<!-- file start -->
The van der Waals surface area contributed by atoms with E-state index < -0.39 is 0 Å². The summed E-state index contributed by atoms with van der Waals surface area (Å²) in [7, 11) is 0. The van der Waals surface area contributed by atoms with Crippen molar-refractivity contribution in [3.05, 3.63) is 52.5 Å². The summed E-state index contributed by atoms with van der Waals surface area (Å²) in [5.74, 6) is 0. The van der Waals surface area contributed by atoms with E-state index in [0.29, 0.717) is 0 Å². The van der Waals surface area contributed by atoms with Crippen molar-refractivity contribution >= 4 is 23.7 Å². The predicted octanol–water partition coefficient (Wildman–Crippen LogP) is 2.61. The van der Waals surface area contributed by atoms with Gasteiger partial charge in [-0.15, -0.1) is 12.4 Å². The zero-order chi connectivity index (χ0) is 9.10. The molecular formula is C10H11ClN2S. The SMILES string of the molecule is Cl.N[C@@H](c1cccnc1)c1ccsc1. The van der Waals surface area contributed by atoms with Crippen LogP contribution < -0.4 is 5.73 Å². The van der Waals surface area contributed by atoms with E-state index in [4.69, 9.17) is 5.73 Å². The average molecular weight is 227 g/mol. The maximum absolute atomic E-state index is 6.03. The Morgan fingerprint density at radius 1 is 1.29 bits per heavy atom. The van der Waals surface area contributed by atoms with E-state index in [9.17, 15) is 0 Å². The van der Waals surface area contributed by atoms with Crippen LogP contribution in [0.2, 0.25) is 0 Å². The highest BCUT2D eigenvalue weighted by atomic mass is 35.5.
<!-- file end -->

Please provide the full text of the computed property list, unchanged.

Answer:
The van der Waals surface area contributed by atoms with E-state index < -0.39 is 0 Å². The summed E-state index contributed by atoms with van der Waals surface area (Å²) in [7, 11) is 0. The van der Waals surface area contributed by atoms with Crippen molar-refractivity contribution in [3.05, 3.63) is 52.5 Å². The summed E-state index contributed by atoms with van der Waals surface area (Å²) in [5.74, 6) is 0. The van der Waals surface area contributed by atoms with E-state index in [0.29, 0.717) is 0 Å². The van der Waals surface area contributed by atoms with Crippen molar-refractivity contribution >= 4 is 23.7 Å². The predicted octanol–water partition coefficient (Wildman–Crippen LogP) is 2.61. The van der Waals surface area contributed by atoms with Gasteiger partial charge in [-0.15, -0.1) is 12.4 Å². The zero-order chi connectivity index (χ0) is 9.10. The molecular formula is C10H11ClN2S. The SMILES string of the molecule is Cl.N[C@@H](c1cccnc1)c1ccsc1. The van der Waals surface area contributed by atoms with Crippen LogP contribution < -0.4 is 5.73 Å². The van der Waals surface area contributed by atoms with E-state index in [4.69, 9.17) is 5.73 Å². The average molecular weight is 227 g/mol. The maximum absolute atomic E-state index is 6.03. The Morgan fingerprint density at radius 1 is 1.29 bits per heavy atom. The van der Waals surface area contributed by atoms with E-state index in [9.17, 15) is 0 Å². The van der Waals surface area contributed by atoms with Crippen LogP contribution in [0.2, 0.25) is 0 Å². The highest BCUT2D eigenvalue weighted by atomic mass is 35.5.